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From bread basket to bread lines, Carroll has ridden economic waves

We greet 2012 while enduring the beginning of the fifth year of an economic malaise.

Yes, I am well aware that the National Bureau of Economic Research determined that our current recession began December 2007 and was over in June 2009.

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Yeah right — tell it to Main Street.

The politics of roads, growth and development, recessions and the cyclical boom and bust of agriculture has always played a prominent role in the history of Carroll County.

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The reasons for forming our own county in 1837 were many, but among them was inadequate attention by Annapolis to our road infrastructure, and inadequate control over local land use and economics.

Although many may consider the politics of Annapolis to be truly foreign, it's true that just as today, many of the difficulties in our history have been a result of national and international economic dynamics from outside of Carroll County, and Maryland.

One of the first international economic dynamics affecting the Carroll area of Maryland came as a result of the French and Indian War, which ended in 1768 (and saw the founding of Westminster in 1764).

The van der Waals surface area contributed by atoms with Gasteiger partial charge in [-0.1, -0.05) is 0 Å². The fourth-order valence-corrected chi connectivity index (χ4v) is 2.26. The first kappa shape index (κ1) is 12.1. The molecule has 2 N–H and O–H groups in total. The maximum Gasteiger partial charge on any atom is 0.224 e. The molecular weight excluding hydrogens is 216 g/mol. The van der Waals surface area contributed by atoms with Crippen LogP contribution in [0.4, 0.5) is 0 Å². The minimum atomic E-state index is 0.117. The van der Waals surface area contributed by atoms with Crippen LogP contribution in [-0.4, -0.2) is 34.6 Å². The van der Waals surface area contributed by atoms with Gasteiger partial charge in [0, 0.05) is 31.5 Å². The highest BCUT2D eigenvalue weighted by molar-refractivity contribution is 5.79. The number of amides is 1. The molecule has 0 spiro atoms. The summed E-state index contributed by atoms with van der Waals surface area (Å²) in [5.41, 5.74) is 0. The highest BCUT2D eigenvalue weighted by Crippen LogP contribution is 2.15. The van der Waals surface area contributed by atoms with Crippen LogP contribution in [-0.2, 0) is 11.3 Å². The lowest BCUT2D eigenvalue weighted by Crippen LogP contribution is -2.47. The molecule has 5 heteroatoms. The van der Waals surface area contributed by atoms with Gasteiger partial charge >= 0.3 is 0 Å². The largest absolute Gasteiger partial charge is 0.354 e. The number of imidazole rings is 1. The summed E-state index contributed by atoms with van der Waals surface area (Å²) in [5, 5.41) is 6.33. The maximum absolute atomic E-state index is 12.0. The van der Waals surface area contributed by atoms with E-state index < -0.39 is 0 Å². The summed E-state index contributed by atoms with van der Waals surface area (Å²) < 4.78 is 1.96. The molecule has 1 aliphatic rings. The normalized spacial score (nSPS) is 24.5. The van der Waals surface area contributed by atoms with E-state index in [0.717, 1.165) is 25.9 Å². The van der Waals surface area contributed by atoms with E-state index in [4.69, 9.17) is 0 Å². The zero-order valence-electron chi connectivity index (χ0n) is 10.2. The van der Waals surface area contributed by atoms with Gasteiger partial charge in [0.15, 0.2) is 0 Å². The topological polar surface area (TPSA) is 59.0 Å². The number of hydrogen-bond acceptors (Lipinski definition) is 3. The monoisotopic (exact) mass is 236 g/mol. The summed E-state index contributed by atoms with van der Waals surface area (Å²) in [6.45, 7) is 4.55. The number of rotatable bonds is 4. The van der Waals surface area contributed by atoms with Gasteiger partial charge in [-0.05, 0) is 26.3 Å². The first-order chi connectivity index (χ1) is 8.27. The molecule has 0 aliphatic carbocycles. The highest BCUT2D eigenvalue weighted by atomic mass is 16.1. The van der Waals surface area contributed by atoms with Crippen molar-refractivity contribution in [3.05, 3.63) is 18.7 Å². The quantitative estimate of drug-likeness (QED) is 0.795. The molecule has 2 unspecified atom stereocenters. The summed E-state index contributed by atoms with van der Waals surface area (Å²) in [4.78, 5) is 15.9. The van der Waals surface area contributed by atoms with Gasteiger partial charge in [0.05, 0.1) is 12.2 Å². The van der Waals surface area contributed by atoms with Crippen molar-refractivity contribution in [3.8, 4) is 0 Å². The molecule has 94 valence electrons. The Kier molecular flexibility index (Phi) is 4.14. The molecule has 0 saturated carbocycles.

However, the 800-pound gorilla in Carroll's history took place just as the affects of the American Revolution were just registering. "Legacy of the Land" written by Carol Lee in 1982, notes the impact of Europe's great famine in 1789.

France and England were essentially bankrupt as a result of years of international conflict, of which the American Revolution was the final straw. England's national debt had doubled during the war with the rebellious colonials, and most of the agro-economic structure of Europe had collapsed with the great European Famine of 1789.

According to Carol Lee, "American wheat and flour had an important role in the (subsequent European) Napoleonic Wars." It is here in history that America began it's long journey to become the bread basket of the world and Carroll was in the middle of it all.

During this period, vast acres of Carroll's woodland were cleared for growing grain crops. Then Secretary of State Thomas Jefferson wrote that he regretted "the likelihood of war," but "we must console ourselves with the good price of wheat which it will bring us."

"Legacy" notes that, "wheat nearly became a bonanza crop in Maryland … which offered prospects for quick fortune," and further fueled farmland speculation in Carroll County.

From boom to bust, a series of national economic events involving new agriculture diseases and pests, credit over-extension, and land and housing speculation led to the Panic (recession) of 1837, just as everything was going so well in the new Carroll County.

That Panic of 1837 was one of the nation's worse and, by 1843, the then-Westminster newspaper, the Democrat and Carroll County Republican, "carried an average of twenty insolvency notices per weekly issue," wrote Lee, "and its editor felt compelled to apologize to readers for … such depressing news."

When he is not singing, "Don't Worry, Be Happy," Kevin Dayhoff may be reached at kevindayhoff@gmail.com

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